In step 410, bad, unwanted or spurious data is filtered out using various techniques. This includes removing data which curves downward exhibiting no amplification. Data displaying statistically linear, noisy behavior, again with no amplification, may also be removed. Co-pending U.S. patent application Ser. No. 11/432,856, filed concurrently with this application, discusses techniques useful for filtering statistically linear (flat) data. Data that does not curve downward and data that is not statistically linear falls through for further processing. Removing these two types of data leaves data which exhibits amplification. Additionally, the data set may be smoothed, e.g. with a low pass filter, to remove at least a portion of a noise component from the data set.
In step 415, a set of one or more peak objects is generated by taking a derivative of at least a portion of the data set. A derivative peak detection engine may be run over the (filtered or non-filtered) data curve to generate a set of peak objects. For example,
If there is more than one peak object as in
In step 420, all peaks having a value less than a threshold value are discarded or removed. In one embodiment, a filtered peak object list is generated. As can be seen in
In step 425, an end of the baseline portion is estimated from a beginning of the first peak object occurring in the filtered list. The starting cycle of the first (earliest) occurring peak in the filtered peak set provides a very good estimate for the ending cycle of the baseline. For clean data, this has been found to be an excellent guess. This process works whether the baseline is horizontal or has a positive slope, since the linear nature of the baseline just contributes a constant to the derivative curve, which has no effect upon peaks.
In step 430, the filtered peak list is post-processed to correct for special or pathological cases that may arise, e.g. due to noise, fluctuations in the data, special peaks, and configuration cases. This refines the guess for the peak defining the end cycle.
In one embodiment during post-processing, first growth portion 620 is used to define a begin cycle and second growth portion 640 is used to define an end cycle. This might be done when the total change in intensity value from first growth portion 620 is less than the total change in intensity value from second growth portion 640. The begin and end cycles are then used to define a baseline portion that is removed from second growth portion 640.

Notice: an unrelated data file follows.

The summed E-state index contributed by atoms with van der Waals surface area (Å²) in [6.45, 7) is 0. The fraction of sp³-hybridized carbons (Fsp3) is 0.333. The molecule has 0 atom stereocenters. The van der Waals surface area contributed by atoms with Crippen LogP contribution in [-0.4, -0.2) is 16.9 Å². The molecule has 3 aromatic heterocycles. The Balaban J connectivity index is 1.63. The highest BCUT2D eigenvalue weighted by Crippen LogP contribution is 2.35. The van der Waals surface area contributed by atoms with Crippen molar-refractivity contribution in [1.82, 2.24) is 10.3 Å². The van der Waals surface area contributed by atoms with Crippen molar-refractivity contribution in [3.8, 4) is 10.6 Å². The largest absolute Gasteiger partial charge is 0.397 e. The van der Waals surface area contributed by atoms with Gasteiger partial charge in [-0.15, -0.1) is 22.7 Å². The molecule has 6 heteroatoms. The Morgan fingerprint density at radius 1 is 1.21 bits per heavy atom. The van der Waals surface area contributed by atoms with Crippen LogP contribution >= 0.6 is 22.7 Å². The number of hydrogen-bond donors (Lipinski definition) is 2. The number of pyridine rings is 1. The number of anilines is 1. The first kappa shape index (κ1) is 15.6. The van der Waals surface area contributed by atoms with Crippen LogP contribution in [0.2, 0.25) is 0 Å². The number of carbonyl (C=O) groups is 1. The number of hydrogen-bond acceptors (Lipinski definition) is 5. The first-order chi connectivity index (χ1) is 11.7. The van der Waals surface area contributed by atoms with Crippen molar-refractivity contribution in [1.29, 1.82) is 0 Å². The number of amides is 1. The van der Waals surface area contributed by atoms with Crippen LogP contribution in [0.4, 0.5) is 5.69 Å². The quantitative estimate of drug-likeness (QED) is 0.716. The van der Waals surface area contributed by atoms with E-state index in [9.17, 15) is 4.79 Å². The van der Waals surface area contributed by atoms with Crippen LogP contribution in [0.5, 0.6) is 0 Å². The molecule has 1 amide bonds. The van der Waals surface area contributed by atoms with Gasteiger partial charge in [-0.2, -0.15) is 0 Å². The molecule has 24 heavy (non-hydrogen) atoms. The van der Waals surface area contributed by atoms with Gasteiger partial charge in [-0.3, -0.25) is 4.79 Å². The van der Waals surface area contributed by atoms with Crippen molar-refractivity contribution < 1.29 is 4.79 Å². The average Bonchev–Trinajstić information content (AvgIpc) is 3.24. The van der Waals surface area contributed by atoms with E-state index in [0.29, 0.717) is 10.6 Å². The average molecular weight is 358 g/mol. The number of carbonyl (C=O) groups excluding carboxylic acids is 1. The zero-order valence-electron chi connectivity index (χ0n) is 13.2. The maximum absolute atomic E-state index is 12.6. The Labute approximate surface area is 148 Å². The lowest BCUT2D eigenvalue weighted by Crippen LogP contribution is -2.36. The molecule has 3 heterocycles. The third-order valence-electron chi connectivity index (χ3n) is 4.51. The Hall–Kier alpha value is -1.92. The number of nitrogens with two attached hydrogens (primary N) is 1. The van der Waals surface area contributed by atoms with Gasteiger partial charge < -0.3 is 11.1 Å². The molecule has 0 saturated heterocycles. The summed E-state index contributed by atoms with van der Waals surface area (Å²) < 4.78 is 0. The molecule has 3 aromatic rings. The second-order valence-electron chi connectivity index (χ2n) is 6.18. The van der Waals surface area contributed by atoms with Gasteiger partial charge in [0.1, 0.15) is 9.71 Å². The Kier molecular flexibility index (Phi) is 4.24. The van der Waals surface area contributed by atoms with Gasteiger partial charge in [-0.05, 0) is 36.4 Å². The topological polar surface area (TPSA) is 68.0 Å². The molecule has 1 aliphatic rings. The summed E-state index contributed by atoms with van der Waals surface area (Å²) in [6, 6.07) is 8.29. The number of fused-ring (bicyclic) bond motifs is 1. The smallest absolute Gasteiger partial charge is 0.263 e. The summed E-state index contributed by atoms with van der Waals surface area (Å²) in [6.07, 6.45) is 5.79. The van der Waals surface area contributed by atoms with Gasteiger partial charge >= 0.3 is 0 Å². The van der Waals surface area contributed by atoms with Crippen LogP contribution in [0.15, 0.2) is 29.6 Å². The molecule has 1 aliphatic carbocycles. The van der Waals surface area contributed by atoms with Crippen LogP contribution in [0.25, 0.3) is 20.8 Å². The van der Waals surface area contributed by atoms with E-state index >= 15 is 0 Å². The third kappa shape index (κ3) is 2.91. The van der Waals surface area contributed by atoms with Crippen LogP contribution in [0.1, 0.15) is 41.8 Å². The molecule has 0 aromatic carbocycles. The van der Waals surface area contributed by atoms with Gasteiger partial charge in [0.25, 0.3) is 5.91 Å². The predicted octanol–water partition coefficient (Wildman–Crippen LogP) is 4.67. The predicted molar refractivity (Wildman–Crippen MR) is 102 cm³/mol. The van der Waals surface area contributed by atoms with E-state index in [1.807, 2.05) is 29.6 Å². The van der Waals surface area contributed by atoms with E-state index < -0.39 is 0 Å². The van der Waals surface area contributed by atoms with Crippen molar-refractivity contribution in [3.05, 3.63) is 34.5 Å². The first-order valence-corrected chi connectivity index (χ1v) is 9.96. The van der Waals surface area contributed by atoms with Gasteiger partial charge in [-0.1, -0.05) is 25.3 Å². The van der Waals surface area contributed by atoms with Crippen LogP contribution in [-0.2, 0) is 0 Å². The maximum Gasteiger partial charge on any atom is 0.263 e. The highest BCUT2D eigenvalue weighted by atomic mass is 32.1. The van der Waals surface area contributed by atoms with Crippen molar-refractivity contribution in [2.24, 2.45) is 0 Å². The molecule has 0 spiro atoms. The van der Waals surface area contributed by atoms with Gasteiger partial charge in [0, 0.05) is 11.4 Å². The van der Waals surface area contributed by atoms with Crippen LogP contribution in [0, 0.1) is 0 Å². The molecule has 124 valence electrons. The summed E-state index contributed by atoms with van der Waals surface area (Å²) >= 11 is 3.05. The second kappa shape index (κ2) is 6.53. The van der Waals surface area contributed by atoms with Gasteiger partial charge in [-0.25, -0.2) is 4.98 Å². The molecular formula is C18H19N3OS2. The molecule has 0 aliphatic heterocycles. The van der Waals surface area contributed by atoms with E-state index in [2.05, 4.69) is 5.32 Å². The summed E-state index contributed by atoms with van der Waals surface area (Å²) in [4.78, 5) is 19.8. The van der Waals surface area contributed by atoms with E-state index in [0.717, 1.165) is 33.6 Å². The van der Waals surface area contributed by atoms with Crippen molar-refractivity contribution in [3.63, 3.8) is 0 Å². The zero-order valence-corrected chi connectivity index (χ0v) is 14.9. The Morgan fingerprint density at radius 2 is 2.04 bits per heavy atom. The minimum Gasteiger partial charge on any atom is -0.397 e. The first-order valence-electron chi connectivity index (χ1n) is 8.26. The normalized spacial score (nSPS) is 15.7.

In step 435, once a good guess for the end peak has been obtained, the estimate for the ending cycle can be further refined. In one embodiment, the refinement is accomplished by scanning the estimated baseline portion toward the growth portion. The scanning or analyzing of the baseline portion may include testing data points to the right of the estimated ending cycle for the baseline region to determine if these data points exhibit a better fit to linearity, or if they exhibit any linearity at all.
In another embodiment, the change in the intensity values of the data points of a PCR curve on either side of peak objects are examined to determine a better ending cycle. For example, if the intensity values before the estimated end of the baseline portion are not significantly lower than the intensity values in cycles after, then a later peak object may be chosen to define the end of the baseline portion. In one embodiment, the intensity values before the first peak object are averaged, and this average is compared to an average of values between the first and second peak objects. Values, and averages thereof, between other peak objects may also be compared.